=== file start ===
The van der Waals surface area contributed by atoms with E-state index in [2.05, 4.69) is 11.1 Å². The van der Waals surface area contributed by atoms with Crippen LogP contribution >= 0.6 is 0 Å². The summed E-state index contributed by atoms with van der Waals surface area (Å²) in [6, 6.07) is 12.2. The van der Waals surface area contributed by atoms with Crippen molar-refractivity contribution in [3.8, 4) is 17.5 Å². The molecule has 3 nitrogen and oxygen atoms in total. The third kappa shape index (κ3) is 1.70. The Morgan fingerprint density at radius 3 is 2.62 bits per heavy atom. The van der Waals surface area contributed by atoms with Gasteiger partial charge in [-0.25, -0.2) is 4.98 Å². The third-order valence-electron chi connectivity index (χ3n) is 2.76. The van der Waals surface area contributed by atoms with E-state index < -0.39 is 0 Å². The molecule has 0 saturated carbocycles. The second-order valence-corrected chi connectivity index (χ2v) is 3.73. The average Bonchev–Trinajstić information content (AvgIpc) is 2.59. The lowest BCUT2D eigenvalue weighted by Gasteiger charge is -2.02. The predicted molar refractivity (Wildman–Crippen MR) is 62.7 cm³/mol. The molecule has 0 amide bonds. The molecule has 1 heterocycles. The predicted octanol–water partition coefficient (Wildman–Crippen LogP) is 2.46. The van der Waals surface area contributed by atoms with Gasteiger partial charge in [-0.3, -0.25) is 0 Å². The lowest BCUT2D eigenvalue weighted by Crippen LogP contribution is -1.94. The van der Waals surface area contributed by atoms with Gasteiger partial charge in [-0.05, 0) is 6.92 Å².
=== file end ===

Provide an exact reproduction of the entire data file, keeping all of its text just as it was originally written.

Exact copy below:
The van der Waals surface area contributed by atoms with E-state index in [2.05, 4.69) is 11.1 Å². The van der Waals surface area contributed by atoms with Crippen LogP contribution >= 0.6 is 0 Å². The summed E-state index contributed by atoms with van der Waals surface area (Å²) in [6, 6.07) is 12.2. The van der Waals surface area contributed by atoms with Crippen molar-refractivity contribution in [3.8, 4) is 17.5 Å². The molecule has 3 nitrogen and oxygen atoms in total. The third kappa shape index (κ3) is 1.70. The Morgan fingerprint density at radius 3 is 2.62 bits per heavy atom. The van der Waals surface area contributed by atoms with Gasteiger partial charge in [-0.25, -0.2) is 4.98 Å². The third-order valence-electron chi connectivity index (χ3n) is 2.76. The van der Waals surface area contributed by atoms with E-state index < -0.39 is 0 Å². The molecule has 0 saturated carbocycles. The second-order valence-corrected chi connectivity index (χ2v) is 3.73. The average Bonchev–Trinajstić information content (AvgIpc) is 2.59. The lowest BCUT2D eigenvalue weighted by Gasteiger charge is -2.02. The predicted molar refractivity (Wildman–Crippen MR) is 62.7 cm³/mol. The molecule has 0 amide bonds. The molecule has 1 heterocycles. The predicted octanol–water partition coefficient (Wildman–Crippen LogP) is 2.46. The van der Waals surface area contributed by atoms with Gasteiger partial charge in [-0.3, -0.25) is 0 Å². The lowest BCUT2D eigenvalue weighted by Crippen LogP contribution is -1.94. The van der Waals surface area contributed by atoms with Gasteiger partial charge in [-0.05, 0) is 6.92 Å².